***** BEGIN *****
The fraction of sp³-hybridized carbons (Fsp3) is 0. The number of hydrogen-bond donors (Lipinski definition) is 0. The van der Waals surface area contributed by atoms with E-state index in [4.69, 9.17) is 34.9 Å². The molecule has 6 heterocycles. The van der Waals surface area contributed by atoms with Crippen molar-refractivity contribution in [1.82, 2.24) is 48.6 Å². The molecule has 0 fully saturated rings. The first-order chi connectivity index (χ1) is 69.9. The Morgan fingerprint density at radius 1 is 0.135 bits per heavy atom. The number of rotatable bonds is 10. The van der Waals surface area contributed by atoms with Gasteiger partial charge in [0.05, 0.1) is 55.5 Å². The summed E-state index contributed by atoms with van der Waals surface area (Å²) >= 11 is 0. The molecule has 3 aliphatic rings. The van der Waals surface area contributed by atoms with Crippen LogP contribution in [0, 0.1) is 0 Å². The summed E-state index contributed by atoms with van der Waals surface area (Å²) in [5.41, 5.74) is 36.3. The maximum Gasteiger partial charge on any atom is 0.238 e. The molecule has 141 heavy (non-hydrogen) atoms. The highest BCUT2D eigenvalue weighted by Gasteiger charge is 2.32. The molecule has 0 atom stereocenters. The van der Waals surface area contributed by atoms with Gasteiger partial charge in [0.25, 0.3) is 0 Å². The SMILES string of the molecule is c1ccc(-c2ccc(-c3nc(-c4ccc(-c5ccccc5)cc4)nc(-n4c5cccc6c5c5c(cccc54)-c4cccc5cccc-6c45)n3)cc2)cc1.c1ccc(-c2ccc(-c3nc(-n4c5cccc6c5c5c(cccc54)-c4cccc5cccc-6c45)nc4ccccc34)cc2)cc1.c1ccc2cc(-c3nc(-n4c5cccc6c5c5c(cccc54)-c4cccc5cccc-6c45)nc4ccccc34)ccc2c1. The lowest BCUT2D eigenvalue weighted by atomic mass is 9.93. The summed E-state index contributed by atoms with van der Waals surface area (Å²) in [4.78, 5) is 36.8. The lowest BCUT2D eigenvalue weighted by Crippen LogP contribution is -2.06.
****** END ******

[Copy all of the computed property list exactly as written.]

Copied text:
The fraction of sp³-hybridized carbons (Fsp3) is 0. The number of hydrogen-bond donors (Lipinski definition) is 0. The van der Waals surface area contributed by atoms with E-state index in [4.69, 9.17) is 34.9 Å². The molecule has 6 heterocycles. The van der Waals surface area contributed by atoms with Crippen molar-refractivity contribution in [1.82, 2.24) is 48.6 Å². The molecule has 0 fully saturated rings. The first-order chi connectivity index (χ1) is 69.9. The Morgan fingerprint density at radius 1 is 0.135 bits per heavy atom. The number of rotatable bonds is 10. The van der Waals surface area contributed by atoms with Gasteiger partial charge in [0.05, 0.1) is 55.5 Å². The summed E-state index contributed by atoms with van der Waals surface area (Å²) >= 11 is 0. The molecule has 3 aliphatic rings. The van der Waals surface area contributed by atoms with Crippen LogP contribution in [0, 0.1) is 0 Å². The summed E-state index contributed by atoms with van der Waals surface area (Å²) in [5.41, 5.74) is 36.3. The maximum Gasteiger partial charge on any atom is 0.238 e. The molecule has 141 heavy (non-hydrogen) atoms. The highest BCUT2D eigenvalue weighted by Gasteiger charge is 2.32. The molecule has 0 atom stereocenters. The van der Waals surface area contributed by atoms with Gasteiger partial charge in [0.25, 0.3) is 0 Å². The SMILES string of the molecule is c1ccc(-c2ccc(-c3nc(-c4ccc(-c5ccccc5)cc4)nc(-n4c5cccc6c5c5c(cccc54)-c4cccc5cccc-6c45)n3)cc2)cc1.c1ccc(-c2ccc(-c3nc(-n4c5cccc6c5c5c(cccc54)-c4cccc5cccc-6c45)nc4ccccc34)cc2)cc1.c1ccc2cc(-c3nc(-n4c5cccc6c5c5c(cccc54)-c4cccc5cccc-6c45)nc4ccccc34)ccc2c1. The lowest BCUT2D eigenvalue weighted by atomic mass is 9.93. The summed E-state index contributed by atoms with van der Waals surface area (Å²) in [4.78, 5) is 36.8. The lowest BCUT2D eigenvalue weighted by Crippen LogP contribution is -2.06.